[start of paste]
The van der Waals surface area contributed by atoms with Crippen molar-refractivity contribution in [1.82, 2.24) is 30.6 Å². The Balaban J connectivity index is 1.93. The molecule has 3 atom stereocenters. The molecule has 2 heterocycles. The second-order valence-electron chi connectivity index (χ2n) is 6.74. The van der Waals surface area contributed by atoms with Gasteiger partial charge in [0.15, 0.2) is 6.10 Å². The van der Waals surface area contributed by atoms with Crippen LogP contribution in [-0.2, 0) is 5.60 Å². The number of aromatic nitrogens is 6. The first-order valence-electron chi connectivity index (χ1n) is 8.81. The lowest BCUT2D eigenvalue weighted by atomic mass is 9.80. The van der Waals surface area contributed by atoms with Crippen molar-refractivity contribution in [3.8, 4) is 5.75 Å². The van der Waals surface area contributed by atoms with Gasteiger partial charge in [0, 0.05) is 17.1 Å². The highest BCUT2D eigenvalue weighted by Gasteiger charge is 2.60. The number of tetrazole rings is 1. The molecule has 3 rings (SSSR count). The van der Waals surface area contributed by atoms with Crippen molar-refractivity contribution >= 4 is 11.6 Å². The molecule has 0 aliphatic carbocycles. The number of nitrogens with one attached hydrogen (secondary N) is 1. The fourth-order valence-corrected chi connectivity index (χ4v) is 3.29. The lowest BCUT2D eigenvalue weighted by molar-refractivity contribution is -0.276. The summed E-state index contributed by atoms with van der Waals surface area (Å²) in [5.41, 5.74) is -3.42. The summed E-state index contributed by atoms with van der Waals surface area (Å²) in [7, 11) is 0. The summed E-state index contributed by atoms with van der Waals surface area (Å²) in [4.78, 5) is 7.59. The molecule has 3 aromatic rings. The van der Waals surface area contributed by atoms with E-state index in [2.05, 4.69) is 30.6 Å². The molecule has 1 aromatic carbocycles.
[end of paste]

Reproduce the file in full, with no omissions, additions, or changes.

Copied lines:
The van der Waals surface area contributed by atoms with Crippen molar-refractivity contribution in [1.82, 2.24) is 30.6 Å². The Balaban J connectivity index is 1.93. The molecule has 3 atom stereocenters. The molecule has 2 heterocycles. The second-order valence-electron chi connectivity index (χ2n) is 6.74. The van der Waals surface area contributed by atoms with Gasteiger partial charge in [0.15, 0.2) is 6.10 Å². The van der Waals surface area contributed by atoms with Crippen LogP contribution in [-0.2, 0) is 5.60 Å². The number of aromatic nitrogens is 6. The first-order valence-electron chi connectivity index (χ1n) is 8.81. The lowest BCUT2D eigenvalue weighted by atomic mass is 9.80. The van der Waals surface area contributed by atoms with Crippen molar-refractivity contribution in [3.8, 4) is 5.75 Å². The van der Waals surface area contributed by atoms with Gasteiger partial charge in [0, 0.05) is 17.1 Å². The highest BCUT2D eigenvalue weighted by Gasteiger charge is 2.60. The number of tetrazole rings is 1. The molecule has 3 rings (SSSR count). The van der Waals surface area contributed by atoms with Crippen molar-refractivity contribution >= 4 is 11.6 Å². The molecule has 0 aliphatic carbocycles. The number of nitrogens with one attached hydrogen (secondary N) is 1. The fourth-order valence-corrected chi connectivity index (χ4v) is 3.29. The lowest BCUT2D eigenvalue weighted by molar-refractivity contribution is -0.276. The summed E-state index contributed by atoms with van der Waals surface area (Å²) in [5.41, 5.74) is -3.42. The summed E-state index contributed by atoms with van der Waals surface area (Å²) in [7, 11) is 0. The summed E-state index contributed by atoms with van der Waals surface area (Å²) in [4.78, 5) is 7.59. The molecule has 3 aromatic rings. The van der Waals surface area contributed by atoms with E-state index in [2.05, 4.69) is 30.6 Å². The molecule has 1 aromatic carbocycles.